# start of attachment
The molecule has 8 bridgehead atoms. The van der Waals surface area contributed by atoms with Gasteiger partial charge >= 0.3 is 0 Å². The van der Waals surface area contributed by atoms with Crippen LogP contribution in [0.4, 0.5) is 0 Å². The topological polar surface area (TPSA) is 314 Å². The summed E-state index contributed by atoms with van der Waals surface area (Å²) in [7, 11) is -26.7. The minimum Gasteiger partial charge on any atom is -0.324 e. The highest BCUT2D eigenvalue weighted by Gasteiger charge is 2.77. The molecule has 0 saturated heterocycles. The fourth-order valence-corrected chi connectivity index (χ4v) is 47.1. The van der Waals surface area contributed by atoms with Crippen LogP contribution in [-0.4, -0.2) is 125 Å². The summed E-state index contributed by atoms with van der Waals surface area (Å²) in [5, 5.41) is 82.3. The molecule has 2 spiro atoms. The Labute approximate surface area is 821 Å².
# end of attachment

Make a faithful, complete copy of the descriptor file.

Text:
The molecule has 8 bridgehead atoms. The van der Waals surface area contributed by atoms with Gasteiger partial charge >= 0.3 is 0 Å². The van der Waals surface area contributed by atoms with Crippen LogP contribution in [0.4, 0.5) is 0 Å². The topological polar surface area (TPSA) is 314 Å². The summed E-state index contributed by atoms with van der Waals surface area (Å²) in [7, 11) is -26.7. The minimum Gasteiger partial charge on any atom is -0.324 e. The highest BCUT2D eigenvalue weighted by Gasteiger charge is 2.77. The molecule has 0 saturated heterocycles. The fourth-order valence-corrected chi connectivity index (χ4v) is 47.1. The van der Waals surface area contributed by atoms with Crippen LogP contribution in [-0.4, -0.2) is 125 Å². The summed E-state index contributed by atoms with van der Waals surface area (Å²) in [5, 5.41) is 82.3. The molecule has 2 spiro atoms. The Labute approximate surface area is 821 Å².